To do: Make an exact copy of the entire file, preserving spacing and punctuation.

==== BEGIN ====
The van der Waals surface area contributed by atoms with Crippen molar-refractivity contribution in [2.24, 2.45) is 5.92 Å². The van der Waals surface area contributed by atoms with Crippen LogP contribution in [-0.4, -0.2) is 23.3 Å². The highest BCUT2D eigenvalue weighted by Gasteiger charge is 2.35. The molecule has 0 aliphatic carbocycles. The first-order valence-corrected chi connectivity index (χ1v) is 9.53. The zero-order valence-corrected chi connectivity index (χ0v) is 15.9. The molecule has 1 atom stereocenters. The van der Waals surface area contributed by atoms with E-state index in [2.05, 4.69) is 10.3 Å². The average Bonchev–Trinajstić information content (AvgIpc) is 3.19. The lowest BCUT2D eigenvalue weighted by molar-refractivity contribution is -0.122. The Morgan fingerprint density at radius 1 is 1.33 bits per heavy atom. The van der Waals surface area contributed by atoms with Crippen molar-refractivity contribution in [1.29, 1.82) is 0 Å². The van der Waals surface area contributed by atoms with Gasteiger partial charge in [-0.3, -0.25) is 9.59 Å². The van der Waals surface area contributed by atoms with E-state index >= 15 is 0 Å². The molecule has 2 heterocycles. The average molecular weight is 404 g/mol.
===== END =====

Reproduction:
The van der Waals surface area contributed by atoms with Crippen molar-refractivity contribution in [2.24, 2.45) is 5.92 Å². The van der Waals surface area contributed by atoms with Crippen LogP contribution in [-0.4, -0.2) is 23.3 Å². The highest BCUT2D eigenvalue weighted by Gasteiger charge is 2.35. The molecule has 0 aliphatic carbocycles. The first-order valence-corrected chi connectivity index (χ1v) is 9.53. The zero-order valence-corrected chi connectivity index (χ0v) is 15.9. The molecule has 1 atom stereocenters. The van der Waals surface area contributed by atoms with E-state index in [2.05, 4.69) is 10.3 Å². The average Bonchev–Trinajstić information content (AvgIpc) is 3.19. The lowest BCUT2D eigenvalue weighted by molar-refractivity contribution is -0.122. The Morgan fingerprint density at radius 1 is 1.33 bits per heavy atom. The van der Waals surface area contributed by atoms with Crippen molar-refractivity contribution in [1.29, 1.82) is 0 Å². The van der Waals surface area contributed by atoms with Gasteiger partial charge in [-0.3, -0.25) is 9.59 Å². The van der Waals surface area contributed by atoms with E-state index >= 15 is 0 Å². The molecule has 2 heterocycles. The average molecular weight is 404 g/mol.